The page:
(New York Times)

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Penn State’s Massive Moral Failure to Put The Most Vulnerable First Instead of Last

In Mathew 25, he allows no excuses, personal or institutional.

“As you have done it to the least of these, you have done it to me,” Jesus says without qualification. Apply that text to this terrible exploitation at Penn State and it certainly speaks explicitly to the most vulnerable children who have been so horribly abused there.

As it was done to them, it was done to Christ himself, the very Son of God. This famous text is one of the few passages of judgment in the New Testament.

Judgment is now needed at Penn State and beyond about how we continue to allow wealth, power, institutional protections, and cultural complicity to aid, abet, and enable the evil abuse of our most vulnerable children.

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Taking the Long View vs. the Fierce Urgency of Now: Lessons from Arizona

Arizona won a significant victory last week when Russell Pearce, author of Senate Bill 1070, lost in a first-ever recall election. 

It was not without great effort. I’ve since been reflecting on the lessons of the work and how we traveled from the darkness of SB1070 to the hope we feel today.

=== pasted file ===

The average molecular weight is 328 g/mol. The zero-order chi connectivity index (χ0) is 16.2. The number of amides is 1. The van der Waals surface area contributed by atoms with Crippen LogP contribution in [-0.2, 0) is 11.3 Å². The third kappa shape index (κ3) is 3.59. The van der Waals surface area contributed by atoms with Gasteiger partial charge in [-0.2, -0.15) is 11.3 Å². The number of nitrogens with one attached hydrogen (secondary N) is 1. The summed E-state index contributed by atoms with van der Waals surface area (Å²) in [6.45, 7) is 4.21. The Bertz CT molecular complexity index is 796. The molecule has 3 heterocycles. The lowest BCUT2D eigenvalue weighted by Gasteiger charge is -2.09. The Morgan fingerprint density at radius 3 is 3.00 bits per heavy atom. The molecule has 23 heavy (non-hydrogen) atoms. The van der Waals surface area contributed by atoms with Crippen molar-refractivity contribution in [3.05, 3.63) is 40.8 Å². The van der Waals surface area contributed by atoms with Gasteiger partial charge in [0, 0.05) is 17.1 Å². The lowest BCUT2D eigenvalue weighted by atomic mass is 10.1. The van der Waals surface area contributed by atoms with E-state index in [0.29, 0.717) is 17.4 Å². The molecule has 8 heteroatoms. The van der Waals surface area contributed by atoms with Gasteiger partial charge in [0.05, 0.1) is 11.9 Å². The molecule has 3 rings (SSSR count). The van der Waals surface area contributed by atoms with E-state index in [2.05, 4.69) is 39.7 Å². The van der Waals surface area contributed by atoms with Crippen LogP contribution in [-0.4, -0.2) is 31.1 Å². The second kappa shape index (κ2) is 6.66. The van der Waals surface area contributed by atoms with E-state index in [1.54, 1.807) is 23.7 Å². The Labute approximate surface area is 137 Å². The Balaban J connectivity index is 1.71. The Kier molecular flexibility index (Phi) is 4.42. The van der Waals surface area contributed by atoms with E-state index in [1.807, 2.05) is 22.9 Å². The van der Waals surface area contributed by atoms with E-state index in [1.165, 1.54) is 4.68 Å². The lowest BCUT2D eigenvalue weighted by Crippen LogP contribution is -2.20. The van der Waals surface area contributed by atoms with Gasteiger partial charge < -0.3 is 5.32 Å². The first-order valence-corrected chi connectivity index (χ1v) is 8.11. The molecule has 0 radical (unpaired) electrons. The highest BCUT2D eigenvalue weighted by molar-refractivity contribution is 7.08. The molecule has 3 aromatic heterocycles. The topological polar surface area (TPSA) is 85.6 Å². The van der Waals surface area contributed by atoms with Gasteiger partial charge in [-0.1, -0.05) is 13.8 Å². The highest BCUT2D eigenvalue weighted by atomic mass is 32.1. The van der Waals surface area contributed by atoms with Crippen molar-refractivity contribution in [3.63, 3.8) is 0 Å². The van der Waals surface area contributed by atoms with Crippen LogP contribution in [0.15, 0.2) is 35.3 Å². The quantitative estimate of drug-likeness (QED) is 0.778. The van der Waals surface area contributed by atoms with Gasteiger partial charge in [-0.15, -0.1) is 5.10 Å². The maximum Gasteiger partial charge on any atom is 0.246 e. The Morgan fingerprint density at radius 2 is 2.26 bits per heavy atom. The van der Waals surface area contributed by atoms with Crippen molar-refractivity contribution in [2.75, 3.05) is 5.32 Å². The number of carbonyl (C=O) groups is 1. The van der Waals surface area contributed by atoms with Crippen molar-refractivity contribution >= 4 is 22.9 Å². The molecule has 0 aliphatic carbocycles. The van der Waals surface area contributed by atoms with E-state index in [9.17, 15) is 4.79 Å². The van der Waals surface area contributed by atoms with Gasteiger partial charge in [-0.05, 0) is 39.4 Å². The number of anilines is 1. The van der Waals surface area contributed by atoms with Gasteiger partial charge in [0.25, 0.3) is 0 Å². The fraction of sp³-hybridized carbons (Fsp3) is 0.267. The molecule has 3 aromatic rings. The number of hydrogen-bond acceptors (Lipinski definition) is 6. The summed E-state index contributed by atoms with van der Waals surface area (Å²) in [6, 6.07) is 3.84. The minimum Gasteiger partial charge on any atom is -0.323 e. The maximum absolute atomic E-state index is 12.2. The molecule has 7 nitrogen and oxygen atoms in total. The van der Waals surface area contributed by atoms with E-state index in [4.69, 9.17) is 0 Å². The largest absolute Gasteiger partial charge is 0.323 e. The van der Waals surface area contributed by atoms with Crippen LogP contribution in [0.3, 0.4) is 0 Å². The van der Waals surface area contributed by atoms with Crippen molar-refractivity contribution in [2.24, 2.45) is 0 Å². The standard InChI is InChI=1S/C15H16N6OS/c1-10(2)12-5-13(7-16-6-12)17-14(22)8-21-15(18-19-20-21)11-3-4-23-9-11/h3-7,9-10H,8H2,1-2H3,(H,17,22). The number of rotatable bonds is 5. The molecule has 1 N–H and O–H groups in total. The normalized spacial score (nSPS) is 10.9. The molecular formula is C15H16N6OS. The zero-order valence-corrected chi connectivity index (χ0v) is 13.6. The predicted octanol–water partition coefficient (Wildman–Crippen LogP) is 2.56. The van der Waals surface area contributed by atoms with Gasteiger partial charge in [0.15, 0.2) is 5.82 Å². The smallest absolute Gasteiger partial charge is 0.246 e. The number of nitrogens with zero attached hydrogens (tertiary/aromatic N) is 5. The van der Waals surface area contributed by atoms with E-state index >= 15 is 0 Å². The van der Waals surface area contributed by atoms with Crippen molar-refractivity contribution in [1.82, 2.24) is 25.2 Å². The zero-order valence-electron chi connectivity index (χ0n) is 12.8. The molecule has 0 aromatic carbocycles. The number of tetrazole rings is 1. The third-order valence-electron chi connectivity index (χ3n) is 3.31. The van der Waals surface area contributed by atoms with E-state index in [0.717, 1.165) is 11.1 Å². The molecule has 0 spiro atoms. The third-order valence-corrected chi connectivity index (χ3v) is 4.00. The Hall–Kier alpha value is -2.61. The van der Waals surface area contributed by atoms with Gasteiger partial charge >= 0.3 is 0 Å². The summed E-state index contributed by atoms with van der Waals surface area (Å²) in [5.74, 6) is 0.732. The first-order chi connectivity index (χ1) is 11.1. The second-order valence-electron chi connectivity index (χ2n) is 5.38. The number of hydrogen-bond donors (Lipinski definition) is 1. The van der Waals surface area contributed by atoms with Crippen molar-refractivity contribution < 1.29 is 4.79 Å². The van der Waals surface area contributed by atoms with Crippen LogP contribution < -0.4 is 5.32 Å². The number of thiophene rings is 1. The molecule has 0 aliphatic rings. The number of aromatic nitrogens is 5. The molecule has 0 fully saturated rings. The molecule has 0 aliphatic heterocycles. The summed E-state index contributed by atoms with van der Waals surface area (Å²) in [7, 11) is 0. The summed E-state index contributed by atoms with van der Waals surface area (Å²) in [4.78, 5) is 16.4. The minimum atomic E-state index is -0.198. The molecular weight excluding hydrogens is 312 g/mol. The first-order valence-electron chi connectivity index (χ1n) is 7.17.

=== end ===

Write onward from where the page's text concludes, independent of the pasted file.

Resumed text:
The Rev. Martin Luther King Jr. and Archbishop Oscar Romero are our heroes. They shared much in common: Both ultimately were focused on being obedient to God and his call on their lives and as such they were both, first, ministers of the Gospel. King and Romero were fixated on justice — in love with poor people and hurting communities. Both searched for middle ground while others stayed safe inside comfortable margins; both were agents of reconciliation.

And, finally, both were martyred for their message.

Yet Romero and King have a seeming discrepancy I want to explore.

Romero called us to take the long view; King discussed the fierce urgency of now. 
Romero essentially prays: Trust God, be faithful. King preaches: now is the time, act forcefully.